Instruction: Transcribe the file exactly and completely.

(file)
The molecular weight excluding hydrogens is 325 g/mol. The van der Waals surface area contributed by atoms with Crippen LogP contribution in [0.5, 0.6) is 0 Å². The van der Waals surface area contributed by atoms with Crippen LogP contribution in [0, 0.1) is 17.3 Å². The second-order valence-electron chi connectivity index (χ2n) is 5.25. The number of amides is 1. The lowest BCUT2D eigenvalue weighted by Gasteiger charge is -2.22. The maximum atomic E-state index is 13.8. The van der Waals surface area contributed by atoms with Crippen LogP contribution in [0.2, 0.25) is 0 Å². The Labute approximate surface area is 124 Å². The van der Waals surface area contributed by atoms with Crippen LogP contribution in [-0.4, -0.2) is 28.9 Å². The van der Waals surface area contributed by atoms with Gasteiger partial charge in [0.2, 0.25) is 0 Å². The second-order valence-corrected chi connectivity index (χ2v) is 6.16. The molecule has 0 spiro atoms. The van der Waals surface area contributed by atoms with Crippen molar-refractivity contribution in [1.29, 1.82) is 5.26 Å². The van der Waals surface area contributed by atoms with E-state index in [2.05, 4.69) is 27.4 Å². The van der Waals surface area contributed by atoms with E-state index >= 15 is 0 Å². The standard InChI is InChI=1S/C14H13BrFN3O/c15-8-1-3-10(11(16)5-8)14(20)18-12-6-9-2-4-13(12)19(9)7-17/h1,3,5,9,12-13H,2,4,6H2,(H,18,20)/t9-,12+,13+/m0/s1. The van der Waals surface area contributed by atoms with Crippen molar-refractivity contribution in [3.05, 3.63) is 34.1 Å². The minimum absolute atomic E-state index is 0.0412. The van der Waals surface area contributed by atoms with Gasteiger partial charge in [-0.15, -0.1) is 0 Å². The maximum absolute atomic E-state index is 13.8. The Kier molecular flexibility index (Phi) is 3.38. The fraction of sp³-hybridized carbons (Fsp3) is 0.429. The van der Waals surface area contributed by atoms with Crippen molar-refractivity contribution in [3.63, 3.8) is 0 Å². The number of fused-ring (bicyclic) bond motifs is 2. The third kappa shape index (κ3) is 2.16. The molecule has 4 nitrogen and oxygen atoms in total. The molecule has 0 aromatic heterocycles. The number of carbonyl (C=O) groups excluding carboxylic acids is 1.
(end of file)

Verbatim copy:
The molecular weight excluding hydrogens is 325 g/mol. The van der Waals surface area contributed by atoms with Crippen LogP contribution in [0.5, 0.6) is 0 Å². The van der Waals surface area contributed by atoms with Crippen LogP contribution in [0, 0.1) is 17.3 Å². The second-order valence-electron chi connectivity index (χ2n) is 5.25. The number of amides is 1. The lowest BCUT2D eigenvalue weighted by Gasteiger charge is -2.22. The maximum atomic E-state index is 13.8. The van der Waals surface area contributed by atoms with Crippen LogP contribution in [0.2, 0.25) is 0 Å². The Labute approximate surface area is 124 Å². The van der Waals surface area contributed by atoms with Crippen LogP contribution in [-0.4, -0.2) is 28.9 Å². The van der Waals surface area contributed by atoms with Gasteiger partial charge in [0.2, 0.25) is 0 Å². The second-order valence-corrected chi connectivity index (χ2v) is 6.16. The molecule has 0 spiro atoms. The van der Waals surface area contributed by atoms with Crippen molar-refractivity contribution in [1.29, 1.82) is 5.26 Å². The van der Waals surface area contributed by atoms with E-state index in [2.05, 4.69) is 27.4 Å². The van der Waals surface area contributed by atoms with E-state index >= 15 is 0 Å². The standard InChI is InChI=1S/C14H13BrFN3O/c15-8-1-3-10(11(16)5-8)14(20)18-12-6-9-2-4-13(12)19(9)7-17/h1,3,5,9,12-13H,2,4,6H2,(H,18,20)/t9-,12+,13+/m0/s1. The van der Waals surface area contributed by atoms with Crippen molar-refractivity contribution in [3.05, 3.63) is 34.1 Å². The minimum absolute atomic E-state index is 0.0412. The van der Waals surface area contributed by atoms with Gasteiger partial charge in [-0.15, -0.1) is 0 Å². The maximum absolute atomic E-state index is 13.8. The Kier molecular flexibility index (Phi) is 3.38. The fraction of sp³-hybridized carbons (Fsp3) is 0.429. The van der Waals surface area contributed by atoms with Crippen molar-refractivity contribution in [3.63, 3.8) is 0 Å². The number of fused-ring (bicyclic) bond motifs is 2. The third kappa shape index (κ3) is 2.16. The molecule has 4 nitrogen and oxygen atoms in total. The molecule has 0 aromatic heterocycles. The number of carbonyl (C=O) groups excluding carboxylic acids is 1.